and secondary sources which often reﬂect the liberal western notion of peacebuilding. The
study covered the entire urban and suburban area of Mitrovica north of the Ibar River,
however the present article focuses on three sites in Mitrovica north of the river Ibar that
were considered particularly contested ‘hotspots’for violence by respondents and in
Situating the study
Over history, Kosovo Albanians and Kosovo Serbs have been oppressed at diﬀerent times
by the rulers from the other group, although there have also been times where every day
peaceful relations have taken place. When the areas were Yugoslavia, members of
diﬀerent communities worked together in the mining industry and Mitrovica had the
highest rate in the whole country of Serbs that were proﬁcient in the Albanian language.
Although inter-communal marriages were rare in comparison to other Yugoslav cities,
residential neighbourhoods were often mixed and children from diﬀerent communities
attended the same school facilities, albeit in separate classrooms.
Kosovo Serbs and Kosovo Albanians surfaced after the death of Tito and in 1989 Kosovo
lost the autonomous status which had been granted under the 1974 Yugoslav constitu-
tion. After a period of ever-increasing violence, hostilities between the Kosovo Albanian
guerrilla force, the Kosovo Liberation Army (KLA, in Albanian UÇK: Ushtria Çlirimtare e
Kosovës), the armed forces of the Federal Republic of Yugoslavia, the Serbian police, and
paramilitary groups escalated into outright war in 1998. The armed conﬂict ended in June
1999, and Kosovo became an international protectorate under UN auspices by approval of
the United Nations Security Council Resolution (UNSCR) 1244. The resolution postponed
the settlement of Kosovo’s legal status and in February 2008, Kosovo unilaterally declared
its independence –an action that remains contested by Serbia.
Some of the worst destruction in Mitrovica happened after the NATO bombing
campaign ended in June 1999
as violence, looting, and house burnings forced thou-
sands to leave their homes.
In light of this widespread violence, the French KFOR
(Kosovo Force led by NATO under a UN mandate) set up checkpoints on the bridges in
the middle of the town, an action which contributed to cementing the immediate post-
war division of the city.
For many years, it was impossible to travel between north and
south without being accompanied by KFOR.
Today, two bridges are open for both
pedestrians and vehicles (the Eastern Bridge and the Suhodoll/Suvi Do Bridge), while the
Main Bridge and the small ‘walking bridge’are only open for pedestrians.
Two decades after the end of the war, the city of Mitrovica in northern Kosovo still remains
largely residentially segregated. The southern municipality has around 72,000 inhabitants, and
the vast majority are Kosovo Albanian; in 2015 only 14 inhabitants in this half of the city were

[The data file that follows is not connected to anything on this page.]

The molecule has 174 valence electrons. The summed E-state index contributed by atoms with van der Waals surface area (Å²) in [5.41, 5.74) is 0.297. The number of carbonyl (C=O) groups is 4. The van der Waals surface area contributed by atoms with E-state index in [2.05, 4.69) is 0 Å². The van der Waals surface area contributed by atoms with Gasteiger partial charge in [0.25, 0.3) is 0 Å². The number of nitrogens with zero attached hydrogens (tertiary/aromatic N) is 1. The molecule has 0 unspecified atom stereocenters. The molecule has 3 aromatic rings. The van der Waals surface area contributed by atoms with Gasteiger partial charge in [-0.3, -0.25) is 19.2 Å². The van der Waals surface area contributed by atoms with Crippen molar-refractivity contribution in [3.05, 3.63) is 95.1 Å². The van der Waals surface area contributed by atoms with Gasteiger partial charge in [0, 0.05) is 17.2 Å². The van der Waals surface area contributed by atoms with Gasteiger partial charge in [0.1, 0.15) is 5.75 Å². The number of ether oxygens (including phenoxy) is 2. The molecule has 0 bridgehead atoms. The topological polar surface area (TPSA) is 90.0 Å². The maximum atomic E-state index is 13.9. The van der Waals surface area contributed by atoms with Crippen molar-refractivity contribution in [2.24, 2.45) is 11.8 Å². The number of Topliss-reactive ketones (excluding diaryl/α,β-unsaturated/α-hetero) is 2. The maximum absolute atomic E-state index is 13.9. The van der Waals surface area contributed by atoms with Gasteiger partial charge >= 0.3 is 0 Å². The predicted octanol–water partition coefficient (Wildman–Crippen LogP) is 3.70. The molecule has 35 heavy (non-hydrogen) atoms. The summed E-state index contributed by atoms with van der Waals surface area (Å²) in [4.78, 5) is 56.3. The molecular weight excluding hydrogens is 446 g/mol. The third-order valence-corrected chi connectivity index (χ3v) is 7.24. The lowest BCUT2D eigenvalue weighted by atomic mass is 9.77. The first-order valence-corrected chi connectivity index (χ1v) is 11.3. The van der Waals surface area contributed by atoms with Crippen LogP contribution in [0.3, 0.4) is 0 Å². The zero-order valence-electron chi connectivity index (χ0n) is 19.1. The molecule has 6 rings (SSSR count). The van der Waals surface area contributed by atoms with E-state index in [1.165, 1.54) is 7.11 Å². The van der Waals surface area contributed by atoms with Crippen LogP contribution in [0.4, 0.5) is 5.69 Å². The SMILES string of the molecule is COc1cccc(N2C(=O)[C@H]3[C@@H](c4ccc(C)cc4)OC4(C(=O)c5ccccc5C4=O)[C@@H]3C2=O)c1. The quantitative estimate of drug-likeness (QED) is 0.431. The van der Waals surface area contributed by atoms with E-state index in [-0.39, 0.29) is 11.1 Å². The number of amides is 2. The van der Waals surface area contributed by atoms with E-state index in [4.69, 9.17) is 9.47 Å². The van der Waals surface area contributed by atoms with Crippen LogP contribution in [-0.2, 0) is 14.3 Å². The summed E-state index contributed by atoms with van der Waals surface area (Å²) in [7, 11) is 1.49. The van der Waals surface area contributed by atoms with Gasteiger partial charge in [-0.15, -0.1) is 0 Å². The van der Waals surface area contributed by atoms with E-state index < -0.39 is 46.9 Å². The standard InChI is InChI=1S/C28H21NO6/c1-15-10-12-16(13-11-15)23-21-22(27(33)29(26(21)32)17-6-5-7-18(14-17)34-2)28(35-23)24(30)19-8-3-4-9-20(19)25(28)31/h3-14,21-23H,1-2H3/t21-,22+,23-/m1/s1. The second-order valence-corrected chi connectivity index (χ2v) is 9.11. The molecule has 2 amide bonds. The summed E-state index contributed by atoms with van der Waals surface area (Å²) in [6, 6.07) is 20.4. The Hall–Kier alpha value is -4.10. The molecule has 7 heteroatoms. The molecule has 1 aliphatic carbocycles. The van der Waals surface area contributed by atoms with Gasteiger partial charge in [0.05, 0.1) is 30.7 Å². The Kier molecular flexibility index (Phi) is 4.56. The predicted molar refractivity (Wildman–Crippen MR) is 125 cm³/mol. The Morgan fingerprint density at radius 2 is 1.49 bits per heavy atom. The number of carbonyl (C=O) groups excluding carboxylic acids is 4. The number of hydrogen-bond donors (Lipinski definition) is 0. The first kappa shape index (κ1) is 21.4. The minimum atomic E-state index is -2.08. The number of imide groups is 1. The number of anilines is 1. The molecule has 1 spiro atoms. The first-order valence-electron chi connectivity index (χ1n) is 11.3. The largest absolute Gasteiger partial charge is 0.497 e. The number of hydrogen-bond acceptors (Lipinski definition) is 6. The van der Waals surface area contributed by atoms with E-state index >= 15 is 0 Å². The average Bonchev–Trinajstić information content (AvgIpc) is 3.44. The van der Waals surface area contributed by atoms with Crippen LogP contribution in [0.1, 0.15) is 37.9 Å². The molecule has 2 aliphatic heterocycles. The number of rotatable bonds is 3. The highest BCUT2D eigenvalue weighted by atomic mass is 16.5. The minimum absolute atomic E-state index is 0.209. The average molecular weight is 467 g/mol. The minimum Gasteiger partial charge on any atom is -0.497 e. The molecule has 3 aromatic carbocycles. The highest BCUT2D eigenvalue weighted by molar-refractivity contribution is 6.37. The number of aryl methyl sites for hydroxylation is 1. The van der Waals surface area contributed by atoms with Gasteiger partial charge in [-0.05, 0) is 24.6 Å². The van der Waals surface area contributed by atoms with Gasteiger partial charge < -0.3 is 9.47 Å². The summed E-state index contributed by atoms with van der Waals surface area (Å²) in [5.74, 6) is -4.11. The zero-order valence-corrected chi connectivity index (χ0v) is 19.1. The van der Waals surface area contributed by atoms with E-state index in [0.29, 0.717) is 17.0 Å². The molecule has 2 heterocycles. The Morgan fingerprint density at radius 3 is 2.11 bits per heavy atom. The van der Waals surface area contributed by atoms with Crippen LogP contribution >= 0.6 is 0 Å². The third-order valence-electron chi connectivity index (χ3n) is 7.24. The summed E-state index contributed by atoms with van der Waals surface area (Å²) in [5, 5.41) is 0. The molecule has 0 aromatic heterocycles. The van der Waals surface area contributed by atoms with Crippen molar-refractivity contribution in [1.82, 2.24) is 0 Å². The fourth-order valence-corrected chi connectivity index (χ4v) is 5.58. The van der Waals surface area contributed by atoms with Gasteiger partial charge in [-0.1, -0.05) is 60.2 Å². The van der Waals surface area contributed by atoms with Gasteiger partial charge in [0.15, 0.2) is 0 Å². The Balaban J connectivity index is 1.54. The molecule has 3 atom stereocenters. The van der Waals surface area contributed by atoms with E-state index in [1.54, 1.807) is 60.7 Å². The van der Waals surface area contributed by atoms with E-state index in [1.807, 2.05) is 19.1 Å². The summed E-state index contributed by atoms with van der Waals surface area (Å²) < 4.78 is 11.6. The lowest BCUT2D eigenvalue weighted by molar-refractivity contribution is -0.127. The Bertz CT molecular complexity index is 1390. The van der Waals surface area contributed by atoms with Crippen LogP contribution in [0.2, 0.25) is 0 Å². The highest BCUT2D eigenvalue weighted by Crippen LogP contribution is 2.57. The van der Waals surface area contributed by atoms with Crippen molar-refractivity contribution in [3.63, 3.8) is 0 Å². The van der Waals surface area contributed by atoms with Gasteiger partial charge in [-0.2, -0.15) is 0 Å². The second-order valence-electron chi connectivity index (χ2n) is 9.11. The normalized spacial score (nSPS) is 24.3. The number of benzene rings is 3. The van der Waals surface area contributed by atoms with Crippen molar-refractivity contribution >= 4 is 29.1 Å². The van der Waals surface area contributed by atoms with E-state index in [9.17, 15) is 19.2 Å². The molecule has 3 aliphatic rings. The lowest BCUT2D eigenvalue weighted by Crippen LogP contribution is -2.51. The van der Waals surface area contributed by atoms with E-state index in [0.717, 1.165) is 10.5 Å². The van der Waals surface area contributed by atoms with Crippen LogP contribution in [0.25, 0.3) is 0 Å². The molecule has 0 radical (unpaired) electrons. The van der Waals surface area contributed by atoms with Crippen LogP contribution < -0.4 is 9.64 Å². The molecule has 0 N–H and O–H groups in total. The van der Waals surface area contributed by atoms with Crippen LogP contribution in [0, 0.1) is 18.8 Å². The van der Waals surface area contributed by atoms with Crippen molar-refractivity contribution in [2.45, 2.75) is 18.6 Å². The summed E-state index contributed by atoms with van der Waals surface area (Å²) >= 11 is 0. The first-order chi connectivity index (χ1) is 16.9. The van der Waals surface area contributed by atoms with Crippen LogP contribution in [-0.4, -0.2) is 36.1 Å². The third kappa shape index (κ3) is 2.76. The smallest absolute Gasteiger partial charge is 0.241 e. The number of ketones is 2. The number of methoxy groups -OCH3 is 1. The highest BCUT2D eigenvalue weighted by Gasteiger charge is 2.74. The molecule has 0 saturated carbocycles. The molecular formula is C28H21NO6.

The northern municipality has population of about 29,000 including around
4,900 Kosovo Albanians who mostly live in the western outskirts of the city.
In the south, the
currency is the Euro while in the north people generally use Dinars. The two sides of the city
have diﬀerent country codes and people who move between them often carry two cell
phones or two SIM-cards in one phone.
Despite this virtual segregation, Mitrovica is the only place in Kosovo where members
of the Kosovo Serb and Kosovo Albanian communities meet outside of international
4A. JARSTAD AND S. SEGALL
workplaces on a daily basis.
In fact, Mitrovica’s northern part is home to the only truly
multi-ethnic neighbourhoods in Kosovo.
This physical proximity between diﬀerent
groups makes it possible to take the city as a focus for the empirical study of everyday
interactions between groups which of course would not be possible in places where there
is no inter-community contact.
Figure 1 shows a map of northern Mitrovica. The Main Bridge is Mitrovica’smost
publicised locality and a highly symbolic site which is contested by both sides.
Regarded as a ﬂashpoint throughout the post-settlement years, the bridge is still
constantly under watch by the Carabineri (Italian military police) and Kosovan Police
During regional events such as sports games between Serbia and Albania,
Turkey, or Kosovo there are frequently incidents on the bridge, such as young
Kosovo Albanians and Kosovo Serbs throwing stones at each other.
In a 2017
survey, Mitrovica citizens were asked about their feelings with regards to using the
bridge, and a total of 60 per cent of respondents replied that they felt uncomfor-
table, threatened or exposed when crossing it, while 24.3 per cent said they felt
normal, and 15.7 per cent stated that they never cross it.
One respondent in our
study, a Kosovo Albanian woman described how she and her friends always accom-
pany each other to the Main Bridge after dark as they live on opposite sides of the
river. She then goes on to explain how the respective zones of safety for herself and
her friends shift as soon as they reach the bridge:
Figure 1. Map of Mitrovica’s mixed neighbourhoods with names in Albanian and Serbian.
The English names of these areas are Bosniak Mahala (in Serbian: Bošnjačka Mahala and in Albanian: Lagjja e
Boshnjakëve), Miner’s Hill (in Serbian: Mikronaselje and in Albanian: Kodra e Minatoreve), Three Towers (in Serbian: Tri
Solitera and in Albanian: Tre rrokaqiejt), Doctor’s Valley (in Serbian: Dolina Doktora and in Albanian: Lagja e Doktoreve). The
areas Brdjani (in Serbian)/Kroi i Vitakut (in Albanian), and Suvi Do (in Serbian)/Suhodoll (in Albanian) have no English
The map also shows bridges and other locations mentioned in the article.
THIRD WORLD THEMATICS: A TWQ JOURNAL 5
Some of my closest friends are Serbs (. ..) we always walk each other up to the bridge at night.